Chapter 8 — Airspace Classification and Requirements
Navigating the Airspace
Knowledge of airspace dimensions, requirements to
enter the airspace and geographical location of the
airspace is the responsibility of all pilots. The current
sectional chart is the primary official tool to determine
the airspace you are flying within or trying to avoid.
Pilotage is navigation by reference to landmarks to
determine your location and the location of airspace.
Pilotage is the best form of navigation to ensure that
you avoid airspace you are not authorized to enter.
Locating your position on the sectional chart and
locating/identifying the airspace you want to enter/
avoid requires preflight planning on the ground and
situational awareness in the air.
GPS is a very popular form of navigation use by powered
parachute pilots. The GPS receiver is small, simple
to use and inexpensive compared to other forms
of electronic (radio) navigation. Simple modes of
operation and the aviation database give the pilot a
considerable amount of information about the flight,
the terrain and Class B, C and D airspace, and special
use airspace. Many pilots use GPS to determine
distance from airspace with restrictions and/or communications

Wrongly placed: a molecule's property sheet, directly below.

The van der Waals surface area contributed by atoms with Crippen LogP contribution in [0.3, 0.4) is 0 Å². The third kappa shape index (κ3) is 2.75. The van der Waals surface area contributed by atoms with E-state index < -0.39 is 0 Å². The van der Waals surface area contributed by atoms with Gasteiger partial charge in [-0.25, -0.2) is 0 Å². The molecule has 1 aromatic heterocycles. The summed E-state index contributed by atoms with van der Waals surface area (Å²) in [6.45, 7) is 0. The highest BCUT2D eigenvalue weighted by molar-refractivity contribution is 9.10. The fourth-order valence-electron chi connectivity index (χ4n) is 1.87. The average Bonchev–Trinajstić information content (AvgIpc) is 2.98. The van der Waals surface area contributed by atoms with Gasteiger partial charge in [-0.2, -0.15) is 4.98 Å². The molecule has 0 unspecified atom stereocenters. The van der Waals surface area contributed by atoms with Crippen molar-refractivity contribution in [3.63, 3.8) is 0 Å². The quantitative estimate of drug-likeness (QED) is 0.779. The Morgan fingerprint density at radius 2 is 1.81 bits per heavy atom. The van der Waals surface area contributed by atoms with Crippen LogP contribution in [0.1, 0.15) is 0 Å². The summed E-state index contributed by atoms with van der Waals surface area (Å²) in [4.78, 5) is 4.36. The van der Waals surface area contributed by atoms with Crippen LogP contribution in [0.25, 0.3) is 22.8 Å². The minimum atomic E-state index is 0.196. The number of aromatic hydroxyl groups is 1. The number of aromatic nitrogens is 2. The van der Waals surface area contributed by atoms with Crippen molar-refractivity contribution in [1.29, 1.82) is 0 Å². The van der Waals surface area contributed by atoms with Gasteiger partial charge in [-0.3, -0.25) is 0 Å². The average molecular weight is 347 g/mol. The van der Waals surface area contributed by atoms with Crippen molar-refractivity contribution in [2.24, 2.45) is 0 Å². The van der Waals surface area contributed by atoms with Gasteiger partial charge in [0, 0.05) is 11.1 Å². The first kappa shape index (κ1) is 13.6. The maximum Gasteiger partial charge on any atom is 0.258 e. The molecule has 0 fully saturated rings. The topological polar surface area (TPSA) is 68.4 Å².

requirements. When using GPS to avoid
airspace, allow for a buffer between the aircraft and
the airspace. The aviation database in the GPS may
not exactly match the airspace as depicted on the sectional
chart. If there is a difference between the sectional
chart and GPS information, the sectional chart
should be considered the correct information.
A PPC pilot using GPS should ensure that the batteries
are fresh and the aviation database is current.
Never rely entirely on the GPS for navigation. Always
back up GPS by using pilotage with a sectional chart
and checkpoints when flying beyond visual range of
a familiar airport. In addition, the GPS should be secured
in the powered parachute so it does not depart
the cart, nor touch the propeller before it stops.